America resembles the land of the munchkins, as it celebrates the death of the Wicked Witch of the East. The joy is understandable, but it endorses what looks increasingly like a cold-blooded assassination ordered by a president who, as a former law professor, knows the absurdity of his statement that "justice was done". Amoral diplomats and triumphant politicians join in applauding Bin Laden's summary execution because they claim real justice – arrest, trial and sentence would have been too difficult in the case of Bin Laden. But in the long-term interests of a better world, should it not at least have been attempted?
America resembles the land of the munchkins, as it celebrates the death of the Wicked Witch of the East. The joy is understandable, but in some respects, unattractive. It endorses what looks increasingly like a cold-blooded assassination ordered by a president who, as a former law professor, knows the absurdity of his statement that “justice was done”. Amoral diplomats and triumphant politicians join in applauding Bin Laden’s summary execution because they claim real justice – arrest, trial and sentence would have been too difficult in the case of Bin Laden. But in the long-term interests of a better world, should it not at least have been attempted?
That future depends on a respect for international law. The circumstances of Bin Laden’s killing are as yet unclear and the initial objection that the operation was an illegitimate invasion of Pakistan’s sovereignty must be rejected. Necessity required the capture of this indicted and active international criminal and Pakistan’s abject failure (whether through incompetence or connivance) justified Obama’s order for an operation to apprehend him. However, the terms of that order, as yet undisclosed, are all important. Bill Clinton admitted recently to having secretly approved teh assassination of Bin Laden by the CIA after the US embassy bombings in the1990s, while President Bush publicly said after 9/11 that he wanted Bin Laden’s head on a plate. Did President Obama order his capture, or his execution?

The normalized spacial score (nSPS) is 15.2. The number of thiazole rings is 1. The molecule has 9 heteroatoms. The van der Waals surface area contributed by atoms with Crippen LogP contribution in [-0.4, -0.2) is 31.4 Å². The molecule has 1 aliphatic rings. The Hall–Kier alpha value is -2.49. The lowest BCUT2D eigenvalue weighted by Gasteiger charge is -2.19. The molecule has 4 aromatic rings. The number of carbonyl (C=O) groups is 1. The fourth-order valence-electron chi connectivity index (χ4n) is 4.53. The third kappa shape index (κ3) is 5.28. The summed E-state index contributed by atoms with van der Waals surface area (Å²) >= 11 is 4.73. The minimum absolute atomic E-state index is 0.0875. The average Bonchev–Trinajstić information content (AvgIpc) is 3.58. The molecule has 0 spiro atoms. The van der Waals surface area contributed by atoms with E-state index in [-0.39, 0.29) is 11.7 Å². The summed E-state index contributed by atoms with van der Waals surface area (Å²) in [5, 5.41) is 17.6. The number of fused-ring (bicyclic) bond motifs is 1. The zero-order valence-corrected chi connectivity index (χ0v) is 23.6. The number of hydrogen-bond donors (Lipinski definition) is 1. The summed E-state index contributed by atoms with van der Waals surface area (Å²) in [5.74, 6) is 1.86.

Details of the so-called “fire-fight” remain obscure. The law permits criminals to be shot in self-defence. They should, if possible, be given the opportunity to surrender, but even if they do not come out with their hands up, they must be taken alive, if that can be achieved without risk. Exactly how Bin Laden came to be shot (especially if it was in the back of the head, execution-style) therefore requires explanation. Why the hasty “burial at sea” without a post-mortem, as the law requires?
But the chorus celebrating summary execution is rationalised on the basis that this is one terrorist for whom trial would be unnecessary, difficult and dangerous. It overlooks the downsides – that killing Bin Laden has made him a martyr – more dangerous in that posthumous role than in hiding, and that both his legend and the conspiracy theories about 9/11 will live on undisputed by the evidence that would have been called at his trial.